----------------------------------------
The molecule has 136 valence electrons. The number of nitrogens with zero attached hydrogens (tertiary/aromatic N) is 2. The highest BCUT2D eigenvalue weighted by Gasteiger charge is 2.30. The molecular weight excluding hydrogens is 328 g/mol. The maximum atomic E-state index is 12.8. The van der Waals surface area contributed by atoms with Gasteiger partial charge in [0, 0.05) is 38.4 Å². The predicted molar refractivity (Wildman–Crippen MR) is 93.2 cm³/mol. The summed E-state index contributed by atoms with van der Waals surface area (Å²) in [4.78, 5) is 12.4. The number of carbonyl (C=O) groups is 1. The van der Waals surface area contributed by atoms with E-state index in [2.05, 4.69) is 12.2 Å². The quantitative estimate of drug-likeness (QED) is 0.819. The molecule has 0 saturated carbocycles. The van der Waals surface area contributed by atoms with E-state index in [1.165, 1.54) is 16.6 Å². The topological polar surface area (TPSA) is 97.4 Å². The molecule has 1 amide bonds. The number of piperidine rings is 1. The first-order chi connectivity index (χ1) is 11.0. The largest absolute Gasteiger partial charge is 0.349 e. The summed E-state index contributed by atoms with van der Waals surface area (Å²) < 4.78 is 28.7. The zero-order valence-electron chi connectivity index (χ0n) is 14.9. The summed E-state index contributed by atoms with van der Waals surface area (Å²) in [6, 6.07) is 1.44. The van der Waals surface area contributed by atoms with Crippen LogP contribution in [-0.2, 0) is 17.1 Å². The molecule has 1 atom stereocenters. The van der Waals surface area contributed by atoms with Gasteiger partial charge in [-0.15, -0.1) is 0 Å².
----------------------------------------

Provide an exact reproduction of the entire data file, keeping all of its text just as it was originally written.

The molecule has 136 valence electrons. The number of nitrogens with zero attached hydrogens (tertiary/aromatic N) is 2. The highest BCUT2D eigenvalue weighted by Gasteiger charge is 2.30. The molecular weight excluding hydrogens is 328 g/mol. The maximum atomic E-state index is 12.8. The van der Waals surface area contributed by atoms with Gasteiger partial charge in [0, 0.05) is 38.4 Å². The predicted molar refractivity (Wildman–Crippen MR) is 93.2 cm³/mol. The summed E-state index contributed by atoms with van der Waals surface area (Å²) in [4.78, 5) is 12.4. The number of carbonyl (C=O) groups is 1. The van der Waals surface area contributed by atoms with E-state index in [2.05, 4.69) is 12.2 Å². The quantitative estimate of drug-likeness (QED) is 0.819. The molecule has 0 saturated carbocycles. The van der Waals surface area contributed by atoms with E-state index in [1.165, 1.54) is 16.6 Å². The topological polar surface area (TPSA) is 97.4 Å². The molecule has 1 amide bonds. The number of piperidine rings is 1. The first-order chi connectivity index (χ1) is 11.0. The largest absolute Gasteiger partial charge is 0.349 e. The summed E-state index contributed by atoms with van der Waals surface area (Å²) < 4.78 is 28.7. The zero-order valence-electron chi connectivity index (χ0n) is 14.9. The summed E-state index contributed by atoms with van der Waals surface area (Å²) in [6, 6.07) is 1.44. The van der Waals surface area contributed by atoms with Crippen LogP contribution in [-0.2, 0) is 17.1 Å². The molecule has 1 atom stereocenters. The van der Waals surface area contributed by atoms with Gasteiger partial charge in [-0.15, -0.1) is 0 Å².